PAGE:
So will we be losing our jobs to the likes of Google and Apple? Probably not in the near future but if pharma companies continue to only adapt at a snails pace it will become less of a philosophical debate and will move closer to reality. And what is certain is that as pharma tries to deal with increasing costs and prices pressures if they do not start to look at the full value picture of the healthcare industry they will lose out on potential new revenue and value sources – and there are plenty of non-pharma companies lining up to grab this value.
One of my main activities at the moment is supporting clients set up and run Reverse Mentoring programmes. As part of this one of the things I do is lead and support groups of Mentors, many of them digital natives, and part of this includes building and driving an online community for them. Today I thought of starting a Monday Motivation stream and as such I was looking for motivational quotes.
As you can probably imagine the internet is full of motivational quotes – but I actually found quite few were far from motivational. Many of them essentially were telling me to work hard if I want to succeed – not rocket science but I do not find being told I need to work hard that motivational either. For me the motivation is what is driving me to work hard – hard work in itself is not the motivation for me!
I also found some of them could also have a detrimental effect, particular on the younger digital native Mentors who are just starting their careers. Some of them imply that if you only work hard enough you will succeed and everything will be okay. From experience I know that sometimes no matter how hard you work at something it still fails. I also know that sometimes you simply cannot work that hard (for example due to ill health) – what do you then? Does that make you a failure?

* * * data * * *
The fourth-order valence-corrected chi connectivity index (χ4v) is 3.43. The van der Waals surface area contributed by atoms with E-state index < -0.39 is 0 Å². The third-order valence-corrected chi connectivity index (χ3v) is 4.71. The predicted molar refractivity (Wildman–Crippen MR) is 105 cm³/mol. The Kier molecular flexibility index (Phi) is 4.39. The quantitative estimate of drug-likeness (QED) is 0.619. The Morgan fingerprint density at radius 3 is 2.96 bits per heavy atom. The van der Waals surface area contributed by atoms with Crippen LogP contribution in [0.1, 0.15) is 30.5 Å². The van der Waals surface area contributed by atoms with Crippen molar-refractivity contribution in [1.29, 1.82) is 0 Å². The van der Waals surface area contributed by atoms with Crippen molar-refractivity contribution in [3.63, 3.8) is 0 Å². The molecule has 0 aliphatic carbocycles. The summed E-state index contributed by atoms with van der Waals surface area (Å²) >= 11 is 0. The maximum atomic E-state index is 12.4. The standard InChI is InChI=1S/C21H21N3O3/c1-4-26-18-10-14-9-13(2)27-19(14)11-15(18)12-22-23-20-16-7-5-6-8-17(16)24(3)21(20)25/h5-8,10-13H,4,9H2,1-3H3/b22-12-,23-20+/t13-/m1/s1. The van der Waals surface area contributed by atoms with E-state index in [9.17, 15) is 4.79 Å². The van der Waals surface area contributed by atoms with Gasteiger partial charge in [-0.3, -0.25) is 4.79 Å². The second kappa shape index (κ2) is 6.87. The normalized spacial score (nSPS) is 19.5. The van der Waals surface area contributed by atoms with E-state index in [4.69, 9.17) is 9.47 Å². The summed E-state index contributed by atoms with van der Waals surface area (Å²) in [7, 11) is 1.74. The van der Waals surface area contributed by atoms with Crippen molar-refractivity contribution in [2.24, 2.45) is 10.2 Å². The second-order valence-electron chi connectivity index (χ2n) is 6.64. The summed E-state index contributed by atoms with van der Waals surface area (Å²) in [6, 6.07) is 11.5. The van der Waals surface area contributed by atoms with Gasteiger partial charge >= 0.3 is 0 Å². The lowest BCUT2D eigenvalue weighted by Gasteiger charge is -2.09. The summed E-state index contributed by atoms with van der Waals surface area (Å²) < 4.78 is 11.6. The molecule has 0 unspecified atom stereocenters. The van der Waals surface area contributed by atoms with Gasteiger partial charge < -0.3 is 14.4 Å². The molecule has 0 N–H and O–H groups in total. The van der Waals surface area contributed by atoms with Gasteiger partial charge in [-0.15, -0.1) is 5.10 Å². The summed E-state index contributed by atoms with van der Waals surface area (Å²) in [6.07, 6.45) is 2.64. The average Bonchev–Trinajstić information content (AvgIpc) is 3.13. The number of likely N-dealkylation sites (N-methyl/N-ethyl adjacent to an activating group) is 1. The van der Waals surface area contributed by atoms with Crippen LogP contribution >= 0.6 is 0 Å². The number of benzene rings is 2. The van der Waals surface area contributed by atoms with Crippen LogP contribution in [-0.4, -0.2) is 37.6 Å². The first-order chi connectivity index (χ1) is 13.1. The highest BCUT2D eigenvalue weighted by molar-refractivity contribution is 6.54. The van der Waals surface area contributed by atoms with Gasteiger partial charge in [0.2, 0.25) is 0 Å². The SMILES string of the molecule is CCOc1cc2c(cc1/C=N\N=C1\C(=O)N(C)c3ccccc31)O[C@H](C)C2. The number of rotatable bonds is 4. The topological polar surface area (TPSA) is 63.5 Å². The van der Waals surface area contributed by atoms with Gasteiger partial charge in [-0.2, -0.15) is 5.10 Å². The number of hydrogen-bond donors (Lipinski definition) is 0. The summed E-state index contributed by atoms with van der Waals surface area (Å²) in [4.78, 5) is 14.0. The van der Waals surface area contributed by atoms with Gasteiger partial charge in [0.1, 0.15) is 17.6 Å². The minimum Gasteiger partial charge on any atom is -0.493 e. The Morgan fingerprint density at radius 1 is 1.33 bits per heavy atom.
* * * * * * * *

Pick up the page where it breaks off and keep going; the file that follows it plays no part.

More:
I think far more helpful for my young mentors is to understand that working hard and trying is important but also to understand that if your heart is not in it, or if circumstances are unfavourable, you may not succeed … and that that is not the end of the world, as long as you can pick yourself up and move on. One of the most valuable lessons I have learnt is to accept that there are days, or bits of work, that just do not go well – and that I should not blame myself (well unless of course it really was my fault!). I learnt that sometimes it is okay to just sit back and take a breather. Sometimes it is okay to have a lazy day. Sometimes shit just happens – and you will need to find your own way to deal with this, whether it be taking a sofa day or hitting the gym or working harder. Dwelling on what went wrong to try to find the lesson to learn (because these quotes tell us to learn from the bad) sometimes is just not healthy or productive – sometimes we need to just accept, close the door and move on.
I also learnt that sometimes you just have to work through the bad – and that it will not get better no matter how hard you work at it so you have to find ways to motivate yourself through it. Hard work does not always lead to success but is part of life. You need to find your own personal, and ideally non-work related, thing to motivate you through the bad days, whether it be a holiday of a lifetime or that new dress you want. You also need to balance your motivators with big things (the holiday) as well as small short-term achievable things (such as the dress).